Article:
Photo: Flickr

Poverty in WalesWales, one of the four scenic countries that comprise the United Kingdom, has 25% of its population facing poverty. Around 200,000 children live in poverty in the country too, with 90,000 of these children enduring extreme poverty. As Wales struggles with poverty on a daily basis and searches for improvement, NGOs in the country are doing their part to combat poverty.

5 NGOs Fighting Poverty in Wales

  1. The Joseph Rowntree Foundation. The Joseph Rowntree Foundation is an independent NGO working to solve poverty in the United Kingdom and Wales. Through research, policy, collaboration and practical solutions, the Joseph Rowntree Foundation aims to inspire action and change inside of the United Kingdom. By shining a light on poverty in Wales while offering solutions of potential change, poverty in the country can be clearly addressed and better managed.
  2. The Catholic Agency for Overseas Development (CAFOD). CAFOD is an international NGO that reaches out to people living in poverty with practical help in the overall pursuit of campaigning for global justice. Through donations, campaigning and calling upon individuals to volunteer in both their local communities and internationally in Wales, CAFOD looks to immediately impact poverty with positive results. CAFOD is also a member of Caritas Internationalis, one of the largest humanitarian, development and social service networks in the world.
  3. The Trussell Trust. This is an NGO that supports a nationwide network of food banks that collectively provides emergency food and support to people locked in poverty. The Trussell Trust handed out 70,393 emergency food parcels in April through September through its 117 food banks that comprise the Welsh network of the NGO. Across the United Kingdom, more than 1.2 million emergency food parcels were distributed through the Trussell Trust’s network during the first six months of the pandemic.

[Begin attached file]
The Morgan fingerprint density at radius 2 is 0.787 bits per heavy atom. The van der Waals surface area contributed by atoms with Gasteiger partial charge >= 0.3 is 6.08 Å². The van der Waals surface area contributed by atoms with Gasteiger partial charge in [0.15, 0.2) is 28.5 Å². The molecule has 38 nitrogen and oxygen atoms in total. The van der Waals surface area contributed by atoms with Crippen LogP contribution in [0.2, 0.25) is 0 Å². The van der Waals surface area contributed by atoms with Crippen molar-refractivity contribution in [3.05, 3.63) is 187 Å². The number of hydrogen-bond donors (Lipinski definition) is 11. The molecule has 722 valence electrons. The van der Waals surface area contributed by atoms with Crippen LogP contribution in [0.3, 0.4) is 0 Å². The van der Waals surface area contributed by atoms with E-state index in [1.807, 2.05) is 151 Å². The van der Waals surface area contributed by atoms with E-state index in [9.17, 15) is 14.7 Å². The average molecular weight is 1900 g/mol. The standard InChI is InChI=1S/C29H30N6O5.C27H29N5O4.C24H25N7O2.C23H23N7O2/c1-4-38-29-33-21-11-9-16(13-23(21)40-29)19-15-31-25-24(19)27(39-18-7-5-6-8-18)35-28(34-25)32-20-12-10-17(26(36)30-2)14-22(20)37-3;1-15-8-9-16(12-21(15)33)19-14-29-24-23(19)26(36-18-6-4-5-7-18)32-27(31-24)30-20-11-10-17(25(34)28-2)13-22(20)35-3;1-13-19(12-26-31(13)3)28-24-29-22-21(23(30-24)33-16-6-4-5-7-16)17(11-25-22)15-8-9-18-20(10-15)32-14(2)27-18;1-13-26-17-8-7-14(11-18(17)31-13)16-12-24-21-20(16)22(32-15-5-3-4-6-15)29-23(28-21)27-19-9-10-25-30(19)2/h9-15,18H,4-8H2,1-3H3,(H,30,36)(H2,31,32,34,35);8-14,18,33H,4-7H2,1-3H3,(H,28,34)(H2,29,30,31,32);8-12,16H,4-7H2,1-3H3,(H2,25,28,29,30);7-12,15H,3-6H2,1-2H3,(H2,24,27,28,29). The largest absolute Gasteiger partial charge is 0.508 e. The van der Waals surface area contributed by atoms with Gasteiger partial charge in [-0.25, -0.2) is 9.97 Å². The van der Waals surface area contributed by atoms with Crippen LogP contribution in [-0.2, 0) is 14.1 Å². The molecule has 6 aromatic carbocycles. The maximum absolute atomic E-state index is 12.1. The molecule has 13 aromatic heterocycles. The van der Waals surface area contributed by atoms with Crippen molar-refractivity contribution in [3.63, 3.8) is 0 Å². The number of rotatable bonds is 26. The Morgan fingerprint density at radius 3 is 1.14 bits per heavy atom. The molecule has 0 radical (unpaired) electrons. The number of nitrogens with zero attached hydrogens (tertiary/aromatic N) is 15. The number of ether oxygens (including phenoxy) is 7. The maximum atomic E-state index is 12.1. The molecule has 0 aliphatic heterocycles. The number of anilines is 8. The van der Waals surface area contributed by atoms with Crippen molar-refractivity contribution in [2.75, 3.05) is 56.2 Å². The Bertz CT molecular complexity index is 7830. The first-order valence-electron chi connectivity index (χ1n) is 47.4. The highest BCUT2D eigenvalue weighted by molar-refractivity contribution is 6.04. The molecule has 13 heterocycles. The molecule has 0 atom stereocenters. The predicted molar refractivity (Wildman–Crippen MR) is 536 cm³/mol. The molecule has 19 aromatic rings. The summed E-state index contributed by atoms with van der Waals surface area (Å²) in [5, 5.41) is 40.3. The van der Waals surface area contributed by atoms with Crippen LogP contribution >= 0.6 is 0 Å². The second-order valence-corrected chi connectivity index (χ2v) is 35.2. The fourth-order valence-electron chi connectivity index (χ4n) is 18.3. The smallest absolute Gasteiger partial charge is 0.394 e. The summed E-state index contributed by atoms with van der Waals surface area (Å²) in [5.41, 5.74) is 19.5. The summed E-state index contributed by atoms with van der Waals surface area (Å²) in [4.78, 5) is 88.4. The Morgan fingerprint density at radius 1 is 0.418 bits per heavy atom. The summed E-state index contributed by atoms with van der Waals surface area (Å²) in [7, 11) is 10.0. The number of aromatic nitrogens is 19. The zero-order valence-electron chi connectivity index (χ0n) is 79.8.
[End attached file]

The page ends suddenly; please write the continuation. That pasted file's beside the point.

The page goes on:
4. Save the Children. An NGO founded in 1919, Save the Children combats child poverty worldwide in the mission of keeping children safe, healthy and learning. The Wales sector of Save the Children works with education, social care and health partners to deliver a range of programs that directly benefit the livelihoods of children in Wales. Children growing up in poverty in Wales are deeply affected, and as they fall behind in school due to the limited income of their parents, the cycle of poverty continues. Save the Children directly combats this cycle in Wales, advocating to the Welsh government about the importance of childhood education.
  5. The Bevan Foundation. Located directly in Wales, this NGO is on the constant lookout to reduce poverty in the country through innovation and ideas. Working alongside the Joseph Rowntree Foundation to find new solutions to poverty, the Bevan Foundation has presented evidence to the Welsh Parliament’s Equality, Local Government and Communities Committee inquiry on the impact of COVID-19 on communities, poverty and housing. The evidence will be beneficial for implementing anti-poverty strategies in Wales. The Bevan Foundation has also advocated consistently for social security benefits that would alleviate poverty.

The Future of Wales

Wales, facing increasing poverty due to the COVID-19 pandemic, finds its poverty worsening among children of the country more so than adults. Amid this poverty, organizations are working to address the situation in different ways. With the help of more NGOs, poverty in Wales can see even better results by addresing the very core and cycle of it.

– Dylan James
Photo: Flickr